- 出版社: Prentice Hall; 1 (2004年10月2日)
- 丛书名: Robert C. Martin Series
- 平装: 456页
- 语种： 英语
- ISBN: 0131177052
- 条形码: 0076092025986, 9780131177055
- 商品尺寸: 17.5 x 2.8 x 22.6 cm
- 商品重量: 726 g
- ASIN: 0131177052
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Working Effectively with Legacy Code (英语) 平装 – 2004年10月2日
MICHAEL C. FEATHERS works for Object Mentor, Inc., one of the world's top providers of mentoring, skill development, knowledge transfer, and leadership services in software development. He currently provides worldwide training and mentoring in Test-Driven Development (TDD), Refactoring, OO Design, Java, C#, C++, and Extreme Programming (XP). Michael is the original author of CppUnit, a C++ port of the JUnit testing framework, and FitCpp, a C++ port of the FIT integrated-testing framework. A member of ACM and IEEE, he has chaired CodeFest at three OOPSLA conferences.
© Copyright Pearson Education. All rights reserved.
I. THE MECHANICS OF CHANGE.
1. Changing Software.
2. Working with Feedback.
3. Sensing and Separation.
4. The Seam Model.
II. CHANGING SOFTWARE.
6. I Don’t Have Much Time and I Have To Change It.
7. It Takes Forever To Make a Change.
8. How Do I Add a Feature?
9. I Can’t Get This Class into a Test Harness.
10. I Can’t Run This Method into a Test Harness.
11. I Need to Make a Change. What Methods Should I Test?
12. I Need to Make Many Changes In One Area Do I Have To Break.
13. I Need To Make a Change but I Don’t Know What Tests To Write.
14. Dependencies on Libraries Are Killing Me.
15. My Application Is All API Calls.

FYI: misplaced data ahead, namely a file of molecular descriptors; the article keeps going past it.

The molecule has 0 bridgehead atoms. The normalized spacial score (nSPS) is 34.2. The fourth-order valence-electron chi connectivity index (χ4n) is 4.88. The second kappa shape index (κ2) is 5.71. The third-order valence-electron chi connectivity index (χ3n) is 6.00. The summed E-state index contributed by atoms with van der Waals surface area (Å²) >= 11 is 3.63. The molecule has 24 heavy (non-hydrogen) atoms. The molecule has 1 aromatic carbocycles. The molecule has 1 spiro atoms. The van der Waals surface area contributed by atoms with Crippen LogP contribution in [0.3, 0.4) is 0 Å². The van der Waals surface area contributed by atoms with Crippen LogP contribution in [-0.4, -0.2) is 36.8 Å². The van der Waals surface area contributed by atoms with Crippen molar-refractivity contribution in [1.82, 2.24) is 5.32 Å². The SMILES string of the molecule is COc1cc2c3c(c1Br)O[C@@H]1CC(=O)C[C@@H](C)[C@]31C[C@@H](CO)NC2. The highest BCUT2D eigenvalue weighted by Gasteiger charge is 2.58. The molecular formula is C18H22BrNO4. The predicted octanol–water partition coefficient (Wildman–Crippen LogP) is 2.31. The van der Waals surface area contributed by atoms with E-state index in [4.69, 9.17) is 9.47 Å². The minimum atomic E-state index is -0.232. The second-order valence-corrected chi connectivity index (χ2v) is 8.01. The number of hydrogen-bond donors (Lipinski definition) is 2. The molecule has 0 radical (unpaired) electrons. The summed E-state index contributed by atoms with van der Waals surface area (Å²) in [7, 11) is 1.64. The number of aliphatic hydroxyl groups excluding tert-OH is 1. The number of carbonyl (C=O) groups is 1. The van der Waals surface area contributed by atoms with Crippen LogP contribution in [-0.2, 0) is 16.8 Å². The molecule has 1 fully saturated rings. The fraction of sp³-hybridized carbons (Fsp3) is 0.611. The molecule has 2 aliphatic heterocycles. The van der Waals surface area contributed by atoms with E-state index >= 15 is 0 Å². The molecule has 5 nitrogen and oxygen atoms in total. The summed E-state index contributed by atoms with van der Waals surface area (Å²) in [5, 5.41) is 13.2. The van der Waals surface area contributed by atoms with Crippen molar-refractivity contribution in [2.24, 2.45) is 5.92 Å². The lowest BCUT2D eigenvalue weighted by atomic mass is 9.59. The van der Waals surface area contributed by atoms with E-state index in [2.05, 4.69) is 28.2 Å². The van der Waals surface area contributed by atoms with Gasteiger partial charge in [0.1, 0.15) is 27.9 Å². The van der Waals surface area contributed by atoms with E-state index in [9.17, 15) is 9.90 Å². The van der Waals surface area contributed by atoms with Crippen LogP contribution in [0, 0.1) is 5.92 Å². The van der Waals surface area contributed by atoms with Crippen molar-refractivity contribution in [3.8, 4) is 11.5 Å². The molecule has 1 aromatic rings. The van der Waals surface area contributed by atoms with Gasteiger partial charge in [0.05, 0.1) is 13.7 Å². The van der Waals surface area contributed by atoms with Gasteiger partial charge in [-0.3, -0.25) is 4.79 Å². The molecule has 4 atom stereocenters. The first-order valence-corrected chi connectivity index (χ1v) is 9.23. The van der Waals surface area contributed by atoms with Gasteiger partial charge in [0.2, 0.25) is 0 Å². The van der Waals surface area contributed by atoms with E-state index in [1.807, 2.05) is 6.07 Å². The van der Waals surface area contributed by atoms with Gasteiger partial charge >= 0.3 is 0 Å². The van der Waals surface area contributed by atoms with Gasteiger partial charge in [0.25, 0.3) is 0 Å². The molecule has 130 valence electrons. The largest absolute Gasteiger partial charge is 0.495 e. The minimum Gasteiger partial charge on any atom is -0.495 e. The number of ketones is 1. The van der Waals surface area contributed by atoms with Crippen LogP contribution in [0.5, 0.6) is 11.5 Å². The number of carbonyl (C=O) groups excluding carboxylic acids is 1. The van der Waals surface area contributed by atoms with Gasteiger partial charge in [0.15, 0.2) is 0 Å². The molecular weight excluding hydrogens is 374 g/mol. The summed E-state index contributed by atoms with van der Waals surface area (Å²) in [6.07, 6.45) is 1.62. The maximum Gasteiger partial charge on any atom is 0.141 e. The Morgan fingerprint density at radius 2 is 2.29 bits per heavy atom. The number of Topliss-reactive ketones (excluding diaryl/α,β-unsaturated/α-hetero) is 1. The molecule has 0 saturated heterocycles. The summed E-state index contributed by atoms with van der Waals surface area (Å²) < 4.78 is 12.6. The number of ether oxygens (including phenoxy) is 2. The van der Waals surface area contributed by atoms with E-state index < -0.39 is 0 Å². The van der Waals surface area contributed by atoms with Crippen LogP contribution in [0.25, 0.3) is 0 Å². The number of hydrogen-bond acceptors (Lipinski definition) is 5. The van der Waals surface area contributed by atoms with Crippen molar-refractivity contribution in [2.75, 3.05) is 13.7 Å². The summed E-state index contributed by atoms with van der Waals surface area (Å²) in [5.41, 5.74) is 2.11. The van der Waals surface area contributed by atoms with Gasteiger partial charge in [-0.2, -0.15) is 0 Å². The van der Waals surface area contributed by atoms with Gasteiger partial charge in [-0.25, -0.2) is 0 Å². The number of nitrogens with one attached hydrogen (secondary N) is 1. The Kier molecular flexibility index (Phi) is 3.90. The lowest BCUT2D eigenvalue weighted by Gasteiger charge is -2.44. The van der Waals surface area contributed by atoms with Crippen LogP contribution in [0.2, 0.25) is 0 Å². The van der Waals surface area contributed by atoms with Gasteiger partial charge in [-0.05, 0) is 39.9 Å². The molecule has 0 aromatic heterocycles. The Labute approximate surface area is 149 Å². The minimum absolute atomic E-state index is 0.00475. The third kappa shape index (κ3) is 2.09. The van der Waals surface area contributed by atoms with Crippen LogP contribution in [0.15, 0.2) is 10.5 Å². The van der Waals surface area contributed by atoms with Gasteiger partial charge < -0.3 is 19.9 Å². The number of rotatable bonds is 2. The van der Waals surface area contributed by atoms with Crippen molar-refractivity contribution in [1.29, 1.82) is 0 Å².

16. I Don’t Understand the Code Well Enough To Change It.
17. My Application Has No Structure.
18. My Test Code Is in the Way.
19. My Project Is Not Object-Oriented. How Do I Make Safe Changes?
20. This Class Is Too Big and I Don’t Want It to Get Any Bigger.
21. I’m Changing The Same Code All Over the Place.
22. I Need To Change a Monster Method and I Can’t Write Tests for It.
23. How Do I Know That I’m Not Breaking Anything?
24. We Feel Overwhelmed. It Isn’t Going To Get Any Better.
III. DEPENDENCY BREAKING TECHNIQUES.
25. Dependency Breaking Techniques.
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The only flaw in this book is: It doesn't go far enough. I've now been working for 1+yr with a 20+yr old C++ code base (that's still responsible for over $1B revenue a year, runs on over 1500 servers, handles well over 100000 requests/min in total). I read this book in the first couple of weeks and thought "yeah, ok, but things can't possibly be that bad".
Well, now I know better. They're worse.
This book can help you _a lot_ with the technical aspects of working with legacy code - but some things (esp. long-standing company processes) just can't be fixed by mortal man. So you need a good attitude (including a good sense of humor) as well. Working with good colleagues also helps. But definitely read this book and use its lessons in practice.
Is your code a tangled mess? Are you tired of seeing telescoping methods and methods that are 100s of lines long? Want to clean up code you didn't write and get it under test but everyone's too afraid of breaking things? Does it take you forever to write unit tests? Is it painstaking and laborious? Do you write mainly integration tests because unit testing is too hard? Do you wonder how people can write lots of unit tests, let alone unit test every method? Do you want to kick your object oriented coding skills up a notch? Then this book is for you. It can teach you how to overcome all of those obstacles and so much more.